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Editorial: Shell game


There are head counts, and then there are real, live thinking, breathing people. And while governments like to tell you about “the positions affected” and “full-time equivalent positions,” they rarely talk about the people. And that means interesting information sometimes doesn’t see the light of day.

The provincial government has made political hay about trimming the senior civil service. You might remember that the government announced last August: “five deputy minister roles will be eliminated, which represents a 19 per cent reduction.”

But based on information provided to The Telegram by the government, when it comes to deputy ministers and equivalent positions, 15 people appear to have left the senior civil service between March and December of last year — retired or laid off — and nine new people now hold some of those jobs.

In other words, 58 per cent of the most senior staff positions in the provincial bureaucracy have undergone turnover.

One level down, there’s been similar change.

In October 2016, the government announced, “Today the provincial government continued its senior executive reorganization across departments with the elimination of 15 positions. These changes further demonstrate a commitment to streamline government operations (with) now fewer assistant deputy ministers.”

But while the announcement involved 15 positions, the changes in the departments were far more significant. Between March 31, 2016 and May 4, 2017, 36 incumbents left or were ousted from their positions, and 19 new people turned up in at least some of those emptied jobs.

That means the rate of attrition at the second-highest level of the provincial bureaucracy was 47 per cent, in just 14 months.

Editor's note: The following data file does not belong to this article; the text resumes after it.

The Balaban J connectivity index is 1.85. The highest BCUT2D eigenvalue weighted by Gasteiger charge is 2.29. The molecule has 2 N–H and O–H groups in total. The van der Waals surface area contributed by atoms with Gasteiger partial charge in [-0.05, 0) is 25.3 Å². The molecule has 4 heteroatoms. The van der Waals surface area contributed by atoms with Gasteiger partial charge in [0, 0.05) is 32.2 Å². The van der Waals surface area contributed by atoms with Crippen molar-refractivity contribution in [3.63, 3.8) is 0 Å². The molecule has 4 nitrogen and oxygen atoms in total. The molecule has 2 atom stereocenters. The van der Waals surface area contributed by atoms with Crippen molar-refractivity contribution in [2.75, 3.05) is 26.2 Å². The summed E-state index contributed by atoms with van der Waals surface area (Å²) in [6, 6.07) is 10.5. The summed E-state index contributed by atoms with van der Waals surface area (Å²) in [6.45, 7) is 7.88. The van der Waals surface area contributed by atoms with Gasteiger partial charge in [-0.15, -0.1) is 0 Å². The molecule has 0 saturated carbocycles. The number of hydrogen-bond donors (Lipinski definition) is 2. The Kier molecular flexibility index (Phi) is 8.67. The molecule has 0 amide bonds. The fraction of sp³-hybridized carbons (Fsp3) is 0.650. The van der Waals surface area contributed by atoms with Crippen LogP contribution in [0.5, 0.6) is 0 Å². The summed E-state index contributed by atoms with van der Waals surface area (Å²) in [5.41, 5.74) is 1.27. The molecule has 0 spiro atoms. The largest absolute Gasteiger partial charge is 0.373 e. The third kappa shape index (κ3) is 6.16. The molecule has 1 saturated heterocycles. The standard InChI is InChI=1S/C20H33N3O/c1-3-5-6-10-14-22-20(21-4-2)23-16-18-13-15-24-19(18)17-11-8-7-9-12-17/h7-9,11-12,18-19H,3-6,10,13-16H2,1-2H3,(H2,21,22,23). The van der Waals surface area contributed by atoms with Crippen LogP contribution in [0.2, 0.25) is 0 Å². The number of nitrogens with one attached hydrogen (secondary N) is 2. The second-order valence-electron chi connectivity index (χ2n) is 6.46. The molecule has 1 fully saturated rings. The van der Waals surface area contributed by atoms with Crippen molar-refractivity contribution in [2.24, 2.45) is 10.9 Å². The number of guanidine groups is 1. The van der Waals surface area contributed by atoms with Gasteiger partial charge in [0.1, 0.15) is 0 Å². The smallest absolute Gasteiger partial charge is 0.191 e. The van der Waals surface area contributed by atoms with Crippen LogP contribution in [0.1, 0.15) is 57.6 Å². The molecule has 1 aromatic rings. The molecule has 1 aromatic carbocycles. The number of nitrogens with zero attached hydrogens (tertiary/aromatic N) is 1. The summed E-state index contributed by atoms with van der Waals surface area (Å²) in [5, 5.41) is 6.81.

So while the government may well have more or less kept its promises about cutting positions, they’ve also brought a fair number of new people in through the door.

Now, there’s attrition in any workplace.

But if you looked at a private workplace of even close to comparable size, and saw that something like 50 per cent of all senior managers had gone out the door in a year, you’d be wondering a bunch of things; why they’d gone, to start. Then, you’d probably be wondering about the loss of corporate memory, experience and knowledge that had gone out the door with them. Finally, with the crossovers of departing and arriving staff and severance issues, you’d wonder if the company was essentially paying two people for the same job.

You’d also be asking if there were serious problems at the top.

The public sector, of course, is different.

Sometimes, former political candidates suddenly find high-level work, something that accounts for at least some of the Ball government’s new hires. Sometimes, fear of past political connections leads to departures. There are, of course, the original layoffs themselves.

But “changes in the number of positions”? It’s accurate, as far as it goes.

Clearly, that’s only part of the story.

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